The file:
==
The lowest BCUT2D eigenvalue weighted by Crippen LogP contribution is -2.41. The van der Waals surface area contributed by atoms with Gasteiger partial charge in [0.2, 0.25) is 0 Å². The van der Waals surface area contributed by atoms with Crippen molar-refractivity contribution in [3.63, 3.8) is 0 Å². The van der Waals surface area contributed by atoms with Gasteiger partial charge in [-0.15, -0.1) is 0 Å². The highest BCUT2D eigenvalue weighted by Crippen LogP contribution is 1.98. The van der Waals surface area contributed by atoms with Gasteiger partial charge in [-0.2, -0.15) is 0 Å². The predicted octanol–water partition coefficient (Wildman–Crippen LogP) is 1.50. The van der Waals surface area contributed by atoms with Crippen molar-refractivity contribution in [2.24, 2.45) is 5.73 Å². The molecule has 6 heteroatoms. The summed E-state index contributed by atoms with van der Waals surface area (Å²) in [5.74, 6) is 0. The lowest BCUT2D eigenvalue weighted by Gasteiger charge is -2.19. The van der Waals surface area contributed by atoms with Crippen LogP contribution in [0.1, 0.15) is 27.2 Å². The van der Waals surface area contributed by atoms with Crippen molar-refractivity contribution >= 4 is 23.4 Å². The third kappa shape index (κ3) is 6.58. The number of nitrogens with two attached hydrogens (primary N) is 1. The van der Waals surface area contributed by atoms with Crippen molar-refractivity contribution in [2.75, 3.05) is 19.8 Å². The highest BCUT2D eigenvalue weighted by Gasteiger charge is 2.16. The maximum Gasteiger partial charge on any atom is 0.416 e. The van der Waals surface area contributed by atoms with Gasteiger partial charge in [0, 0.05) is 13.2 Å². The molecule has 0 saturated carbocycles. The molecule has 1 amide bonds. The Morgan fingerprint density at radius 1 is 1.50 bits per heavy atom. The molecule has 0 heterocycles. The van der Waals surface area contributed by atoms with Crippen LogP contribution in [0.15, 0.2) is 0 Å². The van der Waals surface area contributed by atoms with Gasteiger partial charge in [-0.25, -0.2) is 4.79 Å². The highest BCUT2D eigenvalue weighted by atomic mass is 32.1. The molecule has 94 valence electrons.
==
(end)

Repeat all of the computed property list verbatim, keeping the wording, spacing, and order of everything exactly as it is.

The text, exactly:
The lowest BCUT2D eigenvalue weighted by Crippen LogP contribution is -2.41. The van der Waals surface area contributed by atoms with Gasteiger partial charge in [0.2, 0.25) is 0 Å². The van der Waals surface area contributed by atoms with Crippen molar-refractivity contribution in [3.63, 3.8) is 0 Å². The van der Waals surface area contributed by atoms with Gasteiger partial charge in [-0.15, -0.1) is 0 Å². The highest BCUT2D eigenvalue weighted by Crippen LogP contribution is 1.98. The van der Waals surface area contributed by atoms with Gasteiger partial charge in [-0.2, -0.15) is 0 Å². The predicted octanol–water partition coefficient (Wildman–Crippen LogP) is 1.50. The van der Waals surface area contributed by atoms with Crippen molar-refractivity contribution in [2.24, 2.45) is 5.73 Å². The molecule has 6 heteroatoms. The summed E-state index contributed by atoms with van der Waals surface area (Å²) in [5.74, 6) is 0. The lowest BCUT2D eigenvalue weighted by Gasteiger charge is -2.19. The van der Waals surface area contributed by atoms with Crippen LogP contribution in [0.1, 0.15) is 27.2 Å². The van der Waals surface area contributed by atoms with Crippen molar-refractivity contribution >= 4 is 23.4 Å². The third kappa shape index (κ3) is 6.58. The number of nitrogens with two attached hydrogens (primary N) is 1. The van der Waals surface area contributed by atoms with Crippen molar-refractivity contribution in [2.75, 3.05) is 19.8 Å². The highest BCUT2D eigenvalue weighted by Gasteiger charge is 2.16. The maximum Gasteiger partial charge on any atom is 0.416 e. The van der Waals surface area contributed by atoms with Gasteiger partial charge in [0, 0.05) is 13.2 Å². The molecule has 0 saturated carbocycles. The molecule has 1 amide bonds. The Morgan fingerprint density at radius 1 is 1.50 bits per heavy atom. The molecule has 0 heterocycles. The van der Waals surface area contributed by atoms with Crippen LogP contribution in [0.15, 0.2) is 0 Å². The van der Waals surface area contributed by atoms with Gasteiger partial charge in [-0.25, -0.2) is 4.79 Å². The highest BCUT2D eigenvalue weighted by atomic mass is 32.1. The molecule has 94 valence electrons.